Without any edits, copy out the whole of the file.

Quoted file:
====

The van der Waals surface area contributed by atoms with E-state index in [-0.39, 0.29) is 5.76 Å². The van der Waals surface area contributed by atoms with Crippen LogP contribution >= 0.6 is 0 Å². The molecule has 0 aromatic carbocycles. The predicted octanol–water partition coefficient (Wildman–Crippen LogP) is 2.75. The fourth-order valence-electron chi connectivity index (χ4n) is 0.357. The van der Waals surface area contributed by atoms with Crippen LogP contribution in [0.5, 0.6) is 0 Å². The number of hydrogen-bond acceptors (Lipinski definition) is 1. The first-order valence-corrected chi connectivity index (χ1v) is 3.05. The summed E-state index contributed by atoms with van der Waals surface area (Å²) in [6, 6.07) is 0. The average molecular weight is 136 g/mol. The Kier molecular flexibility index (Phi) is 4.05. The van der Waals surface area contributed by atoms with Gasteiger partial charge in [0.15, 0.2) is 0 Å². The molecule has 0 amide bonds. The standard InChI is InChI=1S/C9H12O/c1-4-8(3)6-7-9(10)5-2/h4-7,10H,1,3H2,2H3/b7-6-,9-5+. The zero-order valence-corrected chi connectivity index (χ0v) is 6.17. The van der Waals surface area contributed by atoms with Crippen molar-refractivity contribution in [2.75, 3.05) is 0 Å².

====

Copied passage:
The van der Waals surface area contributed by atoms with E-state index in [-0.39, 0.29) is 5.76 Å². The van der Waals surface area contributed by atoms with Crippen LogP contribution >= 0.6 is 0 Å². The molecule has 0 aromatic carbocycles. The predicted octanol–water partition coefficient (Wildman–Crippen LogP) is 2.75. The fourth-order valence-electron chi connectivity index (χ4n) is 0.357. The van der Waals surface area contributed by atoms with Crippen LogP contribution in [0.5, 0.6) is 0 Å². The number of hydrogen-bond acceptors (Lipinski definition) is 1. The first-order valence-corrected chi connectivity index (χ1v) is 3.05. The summed E-state index contributed by atoms with van der Waals surface area (Å²) in [6, 6.07) is 0. The average molecular weight is 136 g/mol. The Kier molecular flexibility index (Phi) is 4.05. The van der Waals surface area contributed by atoms with Gasteiger partial charge in [0.15, 0.2) is 0 Å². The molecule has 0 amide bonds. The standard InChI is InChI=1S/C9H12O/c1-4-8(3)6-7-9(10)5-2/h4-7,10H,1,3H2,2H3/b7-6-,9-5+. The zero-order valence-corrected chi connectivity index (χ0v) is 6.17. The van der Waals surface area contributed by atoms with Crippen molar-refractivity contribution in [2.75, 3.05) is 0 Å².